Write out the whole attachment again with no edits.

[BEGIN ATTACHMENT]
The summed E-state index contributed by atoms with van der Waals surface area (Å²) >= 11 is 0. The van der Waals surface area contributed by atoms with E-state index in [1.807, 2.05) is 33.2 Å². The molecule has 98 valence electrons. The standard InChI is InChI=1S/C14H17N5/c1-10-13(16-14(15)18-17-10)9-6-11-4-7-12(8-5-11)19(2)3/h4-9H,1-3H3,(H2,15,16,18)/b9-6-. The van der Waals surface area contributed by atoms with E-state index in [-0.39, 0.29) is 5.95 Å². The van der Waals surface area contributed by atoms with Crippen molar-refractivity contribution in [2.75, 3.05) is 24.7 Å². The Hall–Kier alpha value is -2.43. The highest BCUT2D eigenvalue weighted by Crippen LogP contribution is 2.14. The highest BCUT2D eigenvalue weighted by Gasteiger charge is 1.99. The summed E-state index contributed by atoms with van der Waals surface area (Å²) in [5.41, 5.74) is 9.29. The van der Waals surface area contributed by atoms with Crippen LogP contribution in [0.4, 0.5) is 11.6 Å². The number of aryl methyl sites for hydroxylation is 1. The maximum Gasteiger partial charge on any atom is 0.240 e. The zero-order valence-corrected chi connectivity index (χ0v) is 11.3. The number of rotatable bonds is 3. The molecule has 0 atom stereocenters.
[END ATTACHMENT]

The summed E-state index contributed by atoms with van der Waals surface area (Å²) >= 11 is 0. The van der Waals surface area contributed by atoms with E-state index in [1.807, 2.05) is 33.2 Å². The molecule has 98 valence electrons. The standard InChI is InChI=1S/C14H17N5/c1-10-13(16-14(15)18-17-10)9-6-11-4-7-12(8-5-11)19(2)3/h4-9H,1-3H3,(H2,15,16,18)/b9-6-. The van der Waals surface area contributed by atoms with E-state index in [-0.39, 0.29) is 5.95 Å². The van der Waals surface area contributed by atoms with Crippen molar-refractivity contribution in [2.75, 3.05) is 24.7 Å². The Hall–Kier alpha value is -2.43. The highest BCUT2D eigenvalue weighted by Crippen LogP contribution is 2.14. The highest BCUT2D eigenvalue weighted by Gasteiger charge is 1.99. The summed E-state index contributed by atoms with van der Waals surface area (Å²) in [5.41, 5.74) is 9.29. The van der Waals surface area contributed by atoms with Crippen LogP contribution in [0.4, 0.5) is 11.6 Å². The number of aryl methyl sites for hydroxylation is 1. The maximum Gasteiger partial charge on any atom is 0.240 e. The zero-order valence-corrected chi connectivity index (χ0v) is 11.3. The number of rotatable bonds is 3. The molecule has 0 atom stereocenters.